There were bad bits, though.  One scene where Jerry can’t get into a house and so gives a strange, rambling sort of threatening homily went on for far too long.  So did the scene where Charley’s best friend, Ed, comes back as a vampire; Christopher Mintz-Plasse hammed it up unbearably.  Background details on the characters and the situation seemed to be sketched in rather quickly, and although the film is not short it could have done with more time for that kind of scene-setting.  Perhaps they should have taken the time from the annoying, over-long scenes.

On the whole, though, Fright Night 2011 is a funny, slick, fast, knowing comedy-horror, and not just one for Colin Farrell fans. If you are a Colin Farrell or David Tennant fan though: unmissable.

Frightful Anticipation

31 Aug

I am so desperately looking forward to “Fright Night“. I haven’t looked forward to a film as much in a long time. Yes, I know it will be full of annoying teenagers, in the audience and on screen. Yes, I know it may well be terrible. You may already have seen it and be able to tell me for sure – but don’t! Let me wallow in the anticipation of Colin Farrell as a vampire – and not one of your angsty, spotty, woebegone teenage vampires, either – a proper, grown up, evil vampire.

What vampire film-makers seem to have forgotten in recent years is that a vampire has to be such that you want them to “kiss” you.  It’s not so much about external good versus evil, as the internal pull of the things you shouldn’t want, but do.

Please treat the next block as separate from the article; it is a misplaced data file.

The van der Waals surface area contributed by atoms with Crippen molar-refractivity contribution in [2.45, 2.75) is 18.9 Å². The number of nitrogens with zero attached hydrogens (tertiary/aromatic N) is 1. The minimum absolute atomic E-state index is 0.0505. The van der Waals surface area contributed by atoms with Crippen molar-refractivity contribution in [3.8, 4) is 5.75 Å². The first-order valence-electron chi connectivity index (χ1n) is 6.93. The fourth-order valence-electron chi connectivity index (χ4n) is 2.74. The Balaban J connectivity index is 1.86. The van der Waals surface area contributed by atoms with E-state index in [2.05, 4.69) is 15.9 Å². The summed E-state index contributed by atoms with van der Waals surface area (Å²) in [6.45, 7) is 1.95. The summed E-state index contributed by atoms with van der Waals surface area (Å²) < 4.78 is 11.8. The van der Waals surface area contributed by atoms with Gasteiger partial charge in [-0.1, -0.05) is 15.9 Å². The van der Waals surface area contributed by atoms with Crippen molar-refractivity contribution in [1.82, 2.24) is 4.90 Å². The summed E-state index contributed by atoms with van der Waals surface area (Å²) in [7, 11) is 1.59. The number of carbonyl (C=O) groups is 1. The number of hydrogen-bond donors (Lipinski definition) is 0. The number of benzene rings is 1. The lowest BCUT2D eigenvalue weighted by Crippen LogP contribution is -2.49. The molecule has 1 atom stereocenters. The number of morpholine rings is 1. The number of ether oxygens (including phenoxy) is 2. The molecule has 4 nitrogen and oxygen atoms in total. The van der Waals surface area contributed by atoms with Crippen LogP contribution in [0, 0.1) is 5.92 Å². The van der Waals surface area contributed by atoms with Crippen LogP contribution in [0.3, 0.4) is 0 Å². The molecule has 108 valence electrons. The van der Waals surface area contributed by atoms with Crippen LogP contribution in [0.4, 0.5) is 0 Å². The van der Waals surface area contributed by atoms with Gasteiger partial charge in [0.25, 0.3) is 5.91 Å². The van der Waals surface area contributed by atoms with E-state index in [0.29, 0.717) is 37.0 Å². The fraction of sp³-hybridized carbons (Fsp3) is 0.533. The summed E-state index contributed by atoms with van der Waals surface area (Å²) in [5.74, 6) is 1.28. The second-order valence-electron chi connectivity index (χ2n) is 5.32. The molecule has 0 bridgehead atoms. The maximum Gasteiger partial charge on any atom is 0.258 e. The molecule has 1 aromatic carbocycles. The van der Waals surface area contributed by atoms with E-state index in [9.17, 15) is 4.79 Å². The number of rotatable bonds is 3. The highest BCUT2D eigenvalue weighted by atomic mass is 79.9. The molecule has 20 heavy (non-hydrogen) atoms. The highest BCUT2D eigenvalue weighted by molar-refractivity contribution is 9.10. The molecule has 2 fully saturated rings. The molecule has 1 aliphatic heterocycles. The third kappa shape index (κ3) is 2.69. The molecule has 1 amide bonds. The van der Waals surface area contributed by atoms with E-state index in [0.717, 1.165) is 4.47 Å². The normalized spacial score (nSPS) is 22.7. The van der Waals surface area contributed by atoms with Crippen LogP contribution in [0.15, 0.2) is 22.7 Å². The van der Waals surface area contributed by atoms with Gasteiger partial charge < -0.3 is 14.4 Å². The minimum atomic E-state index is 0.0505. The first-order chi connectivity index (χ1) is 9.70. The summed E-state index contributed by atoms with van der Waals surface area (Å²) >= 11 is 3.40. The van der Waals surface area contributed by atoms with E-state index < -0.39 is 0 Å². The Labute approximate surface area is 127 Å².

David Tennant is in “Fright Night” 2011 too, as a slayer, and he is good in just about everything, even the drippy “Single Father”. I’m trying not to find out too much about the film so as not to spoil it. I haven’t seen the original, so apart from the one-line synopsis, I know nothing.

The film is out on Friday. Usually I’m strictly an Orange Wednesdays kind of girl, but in this case I may have to make an exception.

[See my review of Fright Night.]

Goldfish Shoals Nibbling on my Toes

27 Aug

On Thursday had my feet gently hoovered by a shoal of little fish called Garra Rufa.  They are a species of Turkish fish that seems to like nothing better than to nibble on human feet, for whatever reason.

Having a fish pedicurech